By Kieran Guilbert
LONDON (Thomson Reuters Foundation) - South Sudanese government forces attacked and killed scores of civilians, carried out public gang rapes and burned people alive during a recent military offensive in northern Unity State, a rights group said on Wednesday.
Government troops and allied militia launched a campaign in April against rebel forces in oil-producing Unity, in a civil war which broke out in December 2013 when a political crisis sparked fighting between forces loyal to President Salva Kiir and rebels allied with his former deputy Riek Machar.
The attacks on civilians and the widespread burning and pillaging of property in the recent offensive amount to war crimes, while the killings and rapes may also constitute crimes against humanity, according to Human Rights Watch (HRW).
"Brutal attacks on fleeing civilians combined with widespread burning of villages, food, and other items that people need to survive suggests that the government's aim was to forcibly displace people from their homes," HRW Africa director Daniel Bekele said in a statement.
South Sudan's presidential spokesman said the government categorically rejected HRW's allegations of human rights abuses, rapes and killing of unarmed civilians, and described the claims as "baseless".
If it came to light that government forces had perpetrated war crimes and crimes against humanity, they would be brought to justice, Ateny Wek Ateny told the Thomson Reuters Foundation by email.
HANGED, BURNED, CRUSHED BY TANKS
At least 60 civilians, including children and the elderly, were killed, according to the HRW report "They Burned It All", based on interviews with some 170 victims and witnesses.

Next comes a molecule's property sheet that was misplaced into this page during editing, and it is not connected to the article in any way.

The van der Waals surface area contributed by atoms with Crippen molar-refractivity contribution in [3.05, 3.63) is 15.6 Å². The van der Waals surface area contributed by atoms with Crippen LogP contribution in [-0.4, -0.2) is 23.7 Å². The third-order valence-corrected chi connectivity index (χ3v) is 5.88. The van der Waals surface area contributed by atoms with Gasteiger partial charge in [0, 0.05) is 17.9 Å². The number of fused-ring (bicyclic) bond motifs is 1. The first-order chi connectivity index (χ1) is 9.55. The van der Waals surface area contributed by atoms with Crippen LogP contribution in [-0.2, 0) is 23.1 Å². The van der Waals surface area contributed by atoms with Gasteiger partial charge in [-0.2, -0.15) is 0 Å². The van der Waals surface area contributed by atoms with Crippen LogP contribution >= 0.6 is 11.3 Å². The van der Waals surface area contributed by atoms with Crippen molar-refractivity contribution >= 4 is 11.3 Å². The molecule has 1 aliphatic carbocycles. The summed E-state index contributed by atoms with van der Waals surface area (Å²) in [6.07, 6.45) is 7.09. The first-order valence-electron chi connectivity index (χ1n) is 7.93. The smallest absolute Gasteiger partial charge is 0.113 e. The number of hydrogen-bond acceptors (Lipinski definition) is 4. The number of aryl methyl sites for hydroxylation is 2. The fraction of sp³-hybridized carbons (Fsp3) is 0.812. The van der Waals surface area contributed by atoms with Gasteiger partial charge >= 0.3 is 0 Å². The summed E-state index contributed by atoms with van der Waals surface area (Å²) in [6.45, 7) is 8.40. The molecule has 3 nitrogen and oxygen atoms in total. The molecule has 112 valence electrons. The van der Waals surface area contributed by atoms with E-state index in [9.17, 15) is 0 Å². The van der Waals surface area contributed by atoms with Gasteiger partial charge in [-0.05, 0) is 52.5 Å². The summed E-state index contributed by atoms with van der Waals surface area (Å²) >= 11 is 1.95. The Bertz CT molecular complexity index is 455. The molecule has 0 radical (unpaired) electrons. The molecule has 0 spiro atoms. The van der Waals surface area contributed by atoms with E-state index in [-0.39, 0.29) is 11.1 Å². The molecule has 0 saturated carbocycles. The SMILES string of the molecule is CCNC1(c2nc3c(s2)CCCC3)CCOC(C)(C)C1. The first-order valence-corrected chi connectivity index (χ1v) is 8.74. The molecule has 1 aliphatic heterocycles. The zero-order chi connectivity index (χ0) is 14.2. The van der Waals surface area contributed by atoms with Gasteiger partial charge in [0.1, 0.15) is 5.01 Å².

Many were hanged, shot while trying to flee and burned alive, others were crushed by tanks, the rights group said.
"They were running with the tanks after the people, and then after they hit them they would roll back over them, to confirm that they were dead," one woman told HRW in the report.
Government soldiers and fighters from the Bul Nuer tribe repeatedly beat women, forced them to carry pillaged property and abducted them, the report said.
More than 60 women were raped in the offensive, including gang rapes by fighters, and only one survivor interviewed by HRW had received any medical assistance afterwards.
"Women and girls are bearing the brunt of this brutal offensive as fighters target them for rape, abduction, beatings and forced labour," Bekele said.
The attacks in Unity which lasted until mid-June left aid agencies struggling to reach tens of thousands of people who fled from towns and villages and remain isolated in rural, often swampy, areas without help.
Thousands of people have been killed and more than 2.2 million uprooted, 500,000 of whom have fled the country, since the world's youngest nation plunged into civil war.
Stephen O'Brien, who replaced Valerie Amos as the United Nations aid chief earlier this year, was scheduled to arrive in South Sudan on Wednesday to discuss the conflict and ways of strengthening the humanitarian operation.
(Reporting By Kieran Guilbert, Editing by Tim Pearce. Please credit the Thomson Reuters Foundation, the charitable arm of Thomson Reuters, that covers humanitarian news, women's rights, trafficking, corruption and climate change. Visit www.trust.org)